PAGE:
One of the best tools for character building, world-building, tension building, and creating beats and foreshadowing. When used with purpose, it smooths over that drop into the dream and helps keep us there.
My favorite use is to replace dialogue tags and build character. Showing a character rub the hem of their shirt so much they rip a hole in the bottom creates an image, indicates nerves, and suggests a repeating habit. It shows their true feelings. This type of prop, when used with specific intent, can signal a certain emotion that relates scenes and build foreshadowing.
The more unusual the prop, the greater impression the character has on the reader, like a green, shoe-shaped stone that links a protagonist and her recurring savior. Or a metal tuning cuff around a boy’s ear, almost hidden beneath his hair, that he uses to hone his alchemy skills.
An equally important and better used prop will remind the reader of the world and the rules present. A silver charm with the dirt from a grave serves a twin purpose of pulling an old vampire myth to showcase genre and what type of rules govern these creatures. As a secondary element, it functions to remind readers of werewolves’ aversion to silver, especially if used in a fight.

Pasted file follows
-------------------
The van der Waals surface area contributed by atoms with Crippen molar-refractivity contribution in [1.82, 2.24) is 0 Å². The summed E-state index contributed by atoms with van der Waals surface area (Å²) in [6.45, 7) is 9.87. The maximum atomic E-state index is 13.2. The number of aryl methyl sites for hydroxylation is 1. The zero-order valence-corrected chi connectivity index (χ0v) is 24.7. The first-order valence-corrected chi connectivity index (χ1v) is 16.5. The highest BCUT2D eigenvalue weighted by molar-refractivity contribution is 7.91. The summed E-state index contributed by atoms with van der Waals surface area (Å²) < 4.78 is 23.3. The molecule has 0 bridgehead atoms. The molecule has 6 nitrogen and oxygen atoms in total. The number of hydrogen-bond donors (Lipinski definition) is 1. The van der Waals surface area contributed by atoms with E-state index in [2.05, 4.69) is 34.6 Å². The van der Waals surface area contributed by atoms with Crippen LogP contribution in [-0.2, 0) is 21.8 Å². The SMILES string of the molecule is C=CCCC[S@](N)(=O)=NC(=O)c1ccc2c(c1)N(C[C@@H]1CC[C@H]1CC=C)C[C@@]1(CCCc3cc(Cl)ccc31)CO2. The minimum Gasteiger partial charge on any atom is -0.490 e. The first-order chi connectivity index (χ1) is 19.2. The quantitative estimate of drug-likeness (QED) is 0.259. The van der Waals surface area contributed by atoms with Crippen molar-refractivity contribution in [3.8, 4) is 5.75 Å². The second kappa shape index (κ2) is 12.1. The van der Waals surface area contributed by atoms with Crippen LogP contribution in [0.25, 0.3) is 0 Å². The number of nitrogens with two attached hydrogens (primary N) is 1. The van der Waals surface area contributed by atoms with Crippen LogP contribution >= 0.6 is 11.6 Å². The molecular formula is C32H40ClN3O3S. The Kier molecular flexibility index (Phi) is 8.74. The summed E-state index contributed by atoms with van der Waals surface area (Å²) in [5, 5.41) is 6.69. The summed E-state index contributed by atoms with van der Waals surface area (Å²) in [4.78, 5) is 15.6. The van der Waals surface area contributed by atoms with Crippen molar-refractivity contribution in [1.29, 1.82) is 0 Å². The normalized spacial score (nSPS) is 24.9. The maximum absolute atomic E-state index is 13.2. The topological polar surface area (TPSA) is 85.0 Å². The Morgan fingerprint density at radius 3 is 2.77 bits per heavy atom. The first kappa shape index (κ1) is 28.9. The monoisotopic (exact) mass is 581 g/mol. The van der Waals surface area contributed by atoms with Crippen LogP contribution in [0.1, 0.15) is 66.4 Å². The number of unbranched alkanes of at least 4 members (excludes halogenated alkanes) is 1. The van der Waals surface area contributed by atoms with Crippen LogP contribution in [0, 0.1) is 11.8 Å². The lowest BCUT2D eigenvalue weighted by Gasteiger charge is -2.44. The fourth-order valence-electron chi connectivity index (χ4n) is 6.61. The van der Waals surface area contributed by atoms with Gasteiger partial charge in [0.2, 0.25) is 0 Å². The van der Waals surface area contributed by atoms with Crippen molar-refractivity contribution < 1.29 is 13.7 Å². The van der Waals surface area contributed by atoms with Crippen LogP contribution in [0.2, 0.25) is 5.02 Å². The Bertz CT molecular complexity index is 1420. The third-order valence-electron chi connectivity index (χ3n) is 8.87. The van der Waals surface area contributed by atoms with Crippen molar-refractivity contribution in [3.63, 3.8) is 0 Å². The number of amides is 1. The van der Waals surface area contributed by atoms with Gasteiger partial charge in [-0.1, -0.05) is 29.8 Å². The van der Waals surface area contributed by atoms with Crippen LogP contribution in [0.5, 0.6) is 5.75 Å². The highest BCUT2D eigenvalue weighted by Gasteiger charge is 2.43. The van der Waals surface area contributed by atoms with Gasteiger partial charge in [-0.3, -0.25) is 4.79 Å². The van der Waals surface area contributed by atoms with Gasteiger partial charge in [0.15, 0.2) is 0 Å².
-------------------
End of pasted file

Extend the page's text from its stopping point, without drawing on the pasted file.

A particularly tense scene might use a prop to build tension. A ring in a young man’s pocket, might feel like such a weighty object—one he brushes to ensure is still there, when he might have the confidence to ask the question, avoids when his conviction plummets; a prop can signify a defining moment.
Here’s a great example of real-life drama using props. A woman takes a pregnancy test and tricks her husband into finding it. The test stays front and center for most of the exchange as he tries to uncover her trickery until, finally, he comes to terms with the positive result. The test itself signals a wide variety of tension—shock, pain, denial, acceptance, humor, and ultimately the new addition to their loving family. The scene would not be the same without it.
Also, one can create foreshadowing in several ways, but foreshadowing with props is essentially using Chekhov’s Gun. This technique signals the significance of an object early on by the amount of attention it’s given. The rule is that it must be utilized by the end of Act II within the three-act structure and play an important role in the plot. Like a character finding a pendant in an old box of her mother’s things, which she recognizes in her mentor’s office and knows to use it help save a dozen kidnapped children.
I love props and how versatile they are for adding depth to a story. How do you use them in your writing? Tell me in the comments below.